Wednesday, 3 March 2010

Book Club - Gardens of Water by Alan Drew

This should have been the new Kite Runner!

I came across this book a few weeks ago; having now read it and discovered it was published in paperback over a year ago, I have to ask myself how it managed to pass me by for so long?

Ok, so the cover isn't exactly appealing, and there was a real lack of publicity; but these just seem like poor excuses. To be frank - I couldn't put this book down. And I can't believe I haven't heard about it from someone, somewhere...

The story begins in Turkey in 1999 when devastating earthquake brings the busy life of Istanbul to a halt. Its impact not only strips Sinan and his family of their home and livelihood, but also takes away from Sinan his confidence as a father, husband and religious man. As he struggles to cope with memories from his past, keeping his family safe and his daughter's ever-growing infatuation with an American boy; Sinan begins to make desperate decisions, setting himself and his family on a path of unimaginable consequences.

And it's difficult to find anything in this novel to criticise. The prose was engaging and evocative, and managed emotional depth without being overly dramatic or sentimental. There were occasions of truly beautiful, vivid descriptions and the carefully and quietly controlled suspense kept me hanging on till the very end.

The characterisation was intelligent and well balanced. Despite each character being used to represent a somewhat stereotypical viewpoint, none appeared one-dimensional or forced. There was naturalness about each character, as they all battled their own internal struggles alongside their new difficult surroundings. The complexity of humanity is effectively captured.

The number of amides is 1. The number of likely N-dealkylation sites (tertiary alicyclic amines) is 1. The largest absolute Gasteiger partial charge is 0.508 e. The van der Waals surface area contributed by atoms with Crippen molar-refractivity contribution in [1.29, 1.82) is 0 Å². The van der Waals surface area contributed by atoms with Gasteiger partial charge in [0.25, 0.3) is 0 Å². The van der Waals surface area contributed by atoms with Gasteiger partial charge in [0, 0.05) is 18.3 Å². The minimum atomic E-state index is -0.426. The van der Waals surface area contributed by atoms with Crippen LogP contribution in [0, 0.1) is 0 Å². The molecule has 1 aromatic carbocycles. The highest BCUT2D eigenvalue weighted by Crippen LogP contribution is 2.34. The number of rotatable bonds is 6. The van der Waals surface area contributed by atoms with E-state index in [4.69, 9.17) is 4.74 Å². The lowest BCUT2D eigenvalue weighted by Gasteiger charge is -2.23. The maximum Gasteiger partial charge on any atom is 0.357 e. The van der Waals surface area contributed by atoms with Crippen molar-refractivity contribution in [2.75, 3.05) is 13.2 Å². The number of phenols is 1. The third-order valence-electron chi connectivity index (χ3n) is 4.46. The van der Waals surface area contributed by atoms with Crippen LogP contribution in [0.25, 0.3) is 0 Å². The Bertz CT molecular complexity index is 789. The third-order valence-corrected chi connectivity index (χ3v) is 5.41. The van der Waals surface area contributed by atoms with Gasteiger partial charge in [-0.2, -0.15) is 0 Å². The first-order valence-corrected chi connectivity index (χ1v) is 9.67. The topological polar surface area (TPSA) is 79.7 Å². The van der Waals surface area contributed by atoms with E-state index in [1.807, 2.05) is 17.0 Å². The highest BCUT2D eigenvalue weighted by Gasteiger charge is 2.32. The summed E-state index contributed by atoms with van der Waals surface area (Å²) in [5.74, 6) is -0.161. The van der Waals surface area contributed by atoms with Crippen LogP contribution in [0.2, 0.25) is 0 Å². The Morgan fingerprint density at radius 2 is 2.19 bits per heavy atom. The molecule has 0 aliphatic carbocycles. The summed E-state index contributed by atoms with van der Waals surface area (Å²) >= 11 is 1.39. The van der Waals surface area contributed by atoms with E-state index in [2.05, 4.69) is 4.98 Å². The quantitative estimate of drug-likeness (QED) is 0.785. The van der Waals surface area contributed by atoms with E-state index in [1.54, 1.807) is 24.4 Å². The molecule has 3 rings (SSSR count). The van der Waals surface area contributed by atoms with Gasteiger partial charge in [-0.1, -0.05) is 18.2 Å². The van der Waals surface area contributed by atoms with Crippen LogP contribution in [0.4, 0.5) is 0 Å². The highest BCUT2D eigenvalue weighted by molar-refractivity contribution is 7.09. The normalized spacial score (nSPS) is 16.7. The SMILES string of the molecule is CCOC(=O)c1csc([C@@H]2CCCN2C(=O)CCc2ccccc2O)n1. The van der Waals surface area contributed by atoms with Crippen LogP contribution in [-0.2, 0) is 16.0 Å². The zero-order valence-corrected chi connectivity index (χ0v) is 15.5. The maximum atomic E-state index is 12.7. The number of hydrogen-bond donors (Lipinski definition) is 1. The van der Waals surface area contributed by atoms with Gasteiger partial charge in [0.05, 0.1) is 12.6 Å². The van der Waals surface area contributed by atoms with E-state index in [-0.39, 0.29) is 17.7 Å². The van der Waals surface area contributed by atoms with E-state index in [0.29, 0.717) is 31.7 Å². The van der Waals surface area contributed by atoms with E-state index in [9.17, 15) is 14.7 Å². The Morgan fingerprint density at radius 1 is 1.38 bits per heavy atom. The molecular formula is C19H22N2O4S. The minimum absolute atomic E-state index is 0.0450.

The only thing I could bring myself to fault is the ending, and even this I fault half-heartedly. The ending appeared rushed - as all loose ends are suddenly tied up in a few pages; yet with hindsight, the ending was entirely suitable. It wasn't what I expected or hoped for, but it was plausible and fitting to the rest of the story. I fear any other ending would have detracted from the seriousness and emotional impact of the plot preceding that point.

I loved the rich variety of topics in the novel, all of which were dealt with in depth: politics, war, history, family, love, wealth, race, religion, natural disasters, despair and hope. Still, I think what I admired most about this novel was the easy-to-read narrative style. I admit that at the end of each chapter I expected to find it difficult to get my teeth into the next. I decided it would be impossible to maintain the high level of intrigue and natural flow through a chapter break, and change in narrative viewpoint. I was wrong. This book was a real breath of fresh-air, and definitely a page-turner.

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